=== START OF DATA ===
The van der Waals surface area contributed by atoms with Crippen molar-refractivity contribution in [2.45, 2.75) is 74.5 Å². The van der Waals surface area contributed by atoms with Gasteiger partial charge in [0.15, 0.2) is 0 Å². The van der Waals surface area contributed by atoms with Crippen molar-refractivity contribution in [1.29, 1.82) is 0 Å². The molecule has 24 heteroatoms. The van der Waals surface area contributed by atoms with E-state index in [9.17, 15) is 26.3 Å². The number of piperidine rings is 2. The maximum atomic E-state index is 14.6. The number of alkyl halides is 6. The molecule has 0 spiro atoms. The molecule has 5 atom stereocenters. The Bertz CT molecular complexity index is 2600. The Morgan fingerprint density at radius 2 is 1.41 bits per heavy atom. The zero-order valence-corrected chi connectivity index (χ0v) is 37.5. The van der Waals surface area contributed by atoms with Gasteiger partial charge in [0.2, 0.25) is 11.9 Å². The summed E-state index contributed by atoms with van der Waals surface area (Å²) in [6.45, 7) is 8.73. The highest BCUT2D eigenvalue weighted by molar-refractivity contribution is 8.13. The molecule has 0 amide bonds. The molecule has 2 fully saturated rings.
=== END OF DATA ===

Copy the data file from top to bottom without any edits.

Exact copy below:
The van der Waals surface area contributed by atoms with Crippen molar-refractivity contribution in [2.45, 2.75) is 74.5 Å². The van der Waals surface area contributed by atoms with Gasteiger partial charge in [0.15, 0.2) is 0 Å². The van der Waals surface area contributed by atoms with Crippen molar-refractivity contribution in [1.29, 1.82) is 0 Å². The molecule has 24 heteroatoms. The van der Waals surface area contributed by atoms with E-state index in [9.17, 15) is 26.3 Å². The number of piperidine rings is 2. The maximum atomic E-state index is 14.6. The number of alkyl halides is 6. The molecule has 0 spiro atoms. The molecule has 5 atom stereocenters. The Bertz CT molecular complexity index is 2600. The Morgan fingerprint density at radius 2 is 1.41 bits per heavy atom. The zero-order valence-corrected chi connectivity index (χ0v) is 37.5. The van der Waals surface area contributed by atoms with Gasteiger partial charge in [0.2, 0.25) is 11.9 Å². The summed E-state index contributed by atoms with van der Waals surface area (Å²) in [6.45, 7) is 8.73. The highest BCUT2D eigenvalue weighted by molar-refractivity contribution is 8.13. The molecule has 0 amide bonds. The molecule has 2 fully saturated rings.